The DOE, through its Renewable Energy Management Bureau, is likewise exploring means to revitalize the RE sector with new issuances, such as:
(1) The Omnibus Guidelines Governing the Award and Administration of Renewable Energy Service Contracts and the Registration of Renewable Energy Developers;
(2) The Renewable Energy Market Rules;
(3) The Guidelines Governing the Issuance of Operating Permits for Renewable Energy Suppliers Under the GEOP, which is expected to be issued before the end of 2019;
(4) Enhancement to Net Metering for RE Policies;
(5) Renewable Energy Safety, Health and Environment Rules and Regulations Code of Practice;
(6) Guidelines on the Duty-Free Importation and Monitoring of Utilization of RE Machineries, Equipment, Materials and Spare Parts;
(7) Operationalization Guidelines for the Collection, Remittance and Utilization of RE Trust Fund; and
(8) A National RE Programme for 2020-2040.
Aside from the above-mentioned DOE issuances, other significant laws and regulations have been enacted. First, the Energy Virtual One-Stop Shop (EVOSS) Act was passed into law by the Philippine Congress during the first quarter of 2019, and was soon followed by the issuance of DOE Department Circular No. DC2019-05-0007, the Implementing Rules and Regulations (IRR) of the EVOSS Act.
The passage of the law and its IRR is expected to streamline the permitting process of power generation, transmission and distribution projects through an online platform called EVOSS. It is envisioned that the EVOSS Act will improve the country’s energy use by reducing power generation charges and encourage investment in the country’s RE industry.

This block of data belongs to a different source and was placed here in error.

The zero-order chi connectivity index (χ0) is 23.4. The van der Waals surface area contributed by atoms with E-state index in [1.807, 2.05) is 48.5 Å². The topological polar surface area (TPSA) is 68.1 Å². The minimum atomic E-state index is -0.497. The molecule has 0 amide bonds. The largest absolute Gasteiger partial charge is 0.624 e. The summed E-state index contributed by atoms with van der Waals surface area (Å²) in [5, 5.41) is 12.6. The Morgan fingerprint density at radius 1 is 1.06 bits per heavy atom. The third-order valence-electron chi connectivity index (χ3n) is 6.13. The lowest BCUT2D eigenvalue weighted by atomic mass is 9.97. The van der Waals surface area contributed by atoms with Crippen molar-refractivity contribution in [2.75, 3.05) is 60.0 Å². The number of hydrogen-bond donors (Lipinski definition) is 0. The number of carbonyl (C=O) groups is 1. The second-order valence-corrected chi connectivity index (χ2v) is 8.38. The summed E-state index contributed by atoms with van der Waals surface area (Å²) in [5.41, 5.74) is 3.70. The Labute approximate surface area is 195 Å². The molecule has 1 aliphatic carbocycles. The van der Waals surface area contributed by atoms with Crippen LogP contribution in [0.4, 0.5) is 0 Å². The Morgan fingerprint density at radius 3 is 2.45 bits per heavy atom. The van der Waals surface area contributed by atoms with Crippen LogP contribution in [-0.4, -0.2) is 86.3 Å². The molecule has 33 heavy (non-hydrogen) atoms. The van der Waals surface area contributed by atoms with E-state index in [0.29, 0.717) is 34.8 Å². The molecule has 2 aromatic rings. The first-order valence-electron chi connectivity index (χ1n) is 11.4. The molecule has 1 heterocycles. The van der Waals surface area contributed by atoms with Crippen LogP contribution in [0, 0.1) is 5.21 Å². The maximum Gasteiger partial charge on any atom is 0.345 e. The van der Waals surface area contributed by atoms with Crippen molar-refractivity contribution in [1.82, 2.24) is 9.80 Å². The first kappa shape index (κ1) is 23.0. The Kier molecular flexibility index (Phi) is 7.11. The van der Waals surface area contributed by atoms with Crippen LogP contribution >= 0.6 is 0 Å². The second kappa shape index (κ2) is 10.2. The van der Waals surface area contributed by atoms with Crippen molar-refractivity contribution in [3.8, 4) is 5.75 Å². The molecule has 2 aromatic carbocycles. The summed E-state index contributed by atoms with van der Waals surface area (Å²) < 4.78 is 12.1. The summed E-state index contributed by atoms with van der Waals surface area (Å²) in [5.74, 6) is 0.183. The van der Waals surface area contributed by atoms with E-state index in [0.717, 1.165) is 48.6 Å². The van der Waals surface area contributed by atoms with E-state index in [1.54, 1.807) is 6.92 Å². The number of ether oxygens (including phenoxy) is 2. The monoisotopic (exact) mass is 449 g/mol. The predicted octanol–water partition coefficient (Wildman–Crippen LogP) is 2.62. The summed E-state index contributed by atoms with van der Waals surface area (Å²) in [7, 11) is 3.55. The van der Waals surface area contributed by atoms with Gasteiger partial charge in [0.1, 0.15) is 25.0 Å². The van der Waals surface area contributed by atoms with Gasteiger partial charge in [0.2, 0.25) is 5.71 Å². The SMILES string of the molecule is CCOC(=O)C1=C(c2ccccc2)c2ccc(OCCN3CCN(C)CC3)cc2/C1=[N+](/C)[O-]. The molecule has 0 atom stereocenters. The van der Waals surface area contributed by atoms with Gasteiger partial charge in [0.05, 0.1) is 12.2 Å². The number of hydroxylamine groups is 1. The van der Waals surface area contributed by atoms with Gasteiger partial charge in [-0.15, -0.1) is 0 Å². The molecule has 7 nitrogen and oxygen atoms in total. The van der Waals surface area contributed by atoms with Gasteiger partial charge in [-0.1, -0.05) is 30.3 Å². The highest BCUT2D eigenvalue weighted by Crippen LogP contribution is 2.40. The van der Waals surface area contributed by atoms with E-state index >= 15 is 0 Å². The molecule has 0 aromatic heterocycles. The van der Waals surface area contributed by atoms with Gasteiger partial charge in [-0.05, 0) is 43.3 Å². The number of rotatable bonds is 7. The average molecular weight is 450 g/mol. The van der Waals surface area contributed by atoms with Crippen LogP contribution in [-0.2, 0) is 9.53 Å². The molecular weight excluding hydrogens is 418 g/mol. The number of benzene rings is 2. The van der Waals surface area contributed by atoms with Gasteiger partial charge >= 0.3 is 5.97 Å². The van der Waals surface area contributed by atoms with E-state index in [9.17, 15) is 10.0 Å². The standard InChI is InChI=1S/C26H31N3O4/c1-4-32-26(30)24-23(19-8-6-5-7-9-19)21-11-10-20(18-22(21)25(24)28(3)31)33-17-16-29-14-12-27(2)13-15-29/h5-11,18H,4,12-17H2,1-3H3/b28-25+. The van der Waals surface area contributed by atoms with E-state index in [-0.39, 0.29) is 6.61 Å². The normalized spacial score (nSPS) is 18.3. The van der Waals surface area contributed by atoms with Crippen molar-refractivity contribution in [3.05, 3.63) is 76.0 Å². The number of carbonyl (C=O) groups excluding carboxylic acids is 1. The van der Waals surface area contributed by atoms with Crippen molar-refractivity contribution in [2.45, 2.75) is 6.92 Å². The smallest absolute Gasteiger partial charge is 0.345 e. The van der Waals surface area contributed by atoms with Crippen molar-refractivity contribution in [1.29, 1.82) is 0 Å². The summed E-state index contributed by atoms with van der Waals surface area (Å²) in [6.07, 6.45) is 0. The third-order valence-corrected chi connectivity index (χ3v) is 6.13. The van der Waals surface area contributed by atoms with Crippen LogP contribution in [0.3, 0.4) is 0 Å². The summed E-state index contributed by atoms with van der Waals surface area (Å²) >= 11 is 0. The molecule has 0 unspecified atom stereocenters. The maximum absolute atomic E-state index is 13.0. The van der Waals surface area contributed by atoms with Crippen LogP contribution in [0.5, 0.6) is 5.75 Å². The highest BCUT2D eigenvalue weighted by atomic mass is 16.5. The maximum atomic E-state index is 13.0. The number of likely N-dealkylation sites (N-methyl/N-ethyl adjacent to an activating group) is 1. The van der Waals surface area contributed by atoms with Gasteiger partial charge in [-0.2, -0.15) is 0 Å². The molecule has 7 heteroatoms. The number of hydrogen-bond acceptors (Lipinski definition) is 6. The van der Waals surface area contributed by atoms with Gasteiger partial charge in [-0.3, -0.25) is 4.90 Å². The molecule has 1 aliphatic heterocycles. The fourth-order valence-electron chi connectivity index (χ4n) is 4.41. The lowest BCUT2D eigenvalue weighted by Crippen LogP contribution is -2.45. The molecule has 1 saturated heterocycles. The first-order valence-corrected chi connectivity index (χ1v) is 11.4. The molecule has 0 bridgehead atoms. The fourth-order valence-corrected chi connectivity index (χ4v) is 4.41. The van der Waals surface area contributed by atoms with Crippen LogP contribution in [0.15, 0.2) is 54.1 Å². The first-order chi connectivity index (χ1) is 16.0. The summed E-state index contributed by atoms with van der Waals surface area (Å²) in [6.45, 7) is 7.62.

The Philippine Congress also enacted Republic Act No. 11285, the Energy Efficiency and Conservation Act, which aims to regulate the use of energy-efficient technologies in buildings. It seeks to standardise energy efficiency and conservation measures by providing both fiscal and non-fiscal incentives for engaging in best practices for energy efficiency and conservation.
Further, the president issued Executive Order (EO) No. 30 creating the Energy Investment Coordinating Council (EICC) in 2017. EO No. 30 gives priority to energy projects of national significance (EPNS) by establishing “a simplified approval process and harmonizing the relevant rules and regulations of all government agencies involved in obtaining permits and regulatory approvals” in cases of EPNS. Interested applicants or proponents must justify “in a clear and unequivocal manner” how their projects are in consonance with the goals and objects of the PEP 2017-2040 in order for the EICC to issue certificates of EPNS.
Various bills strengthening and promoting the use of RE are currently pending with the Philippine Congress, including:
(1) House Bill No. 01481, An Act Creating the Solar Energy Development Authority and Appropriating Funds Therefore, which has been pending with the Congressional Committee on Government Reorganization since 24 July 2019;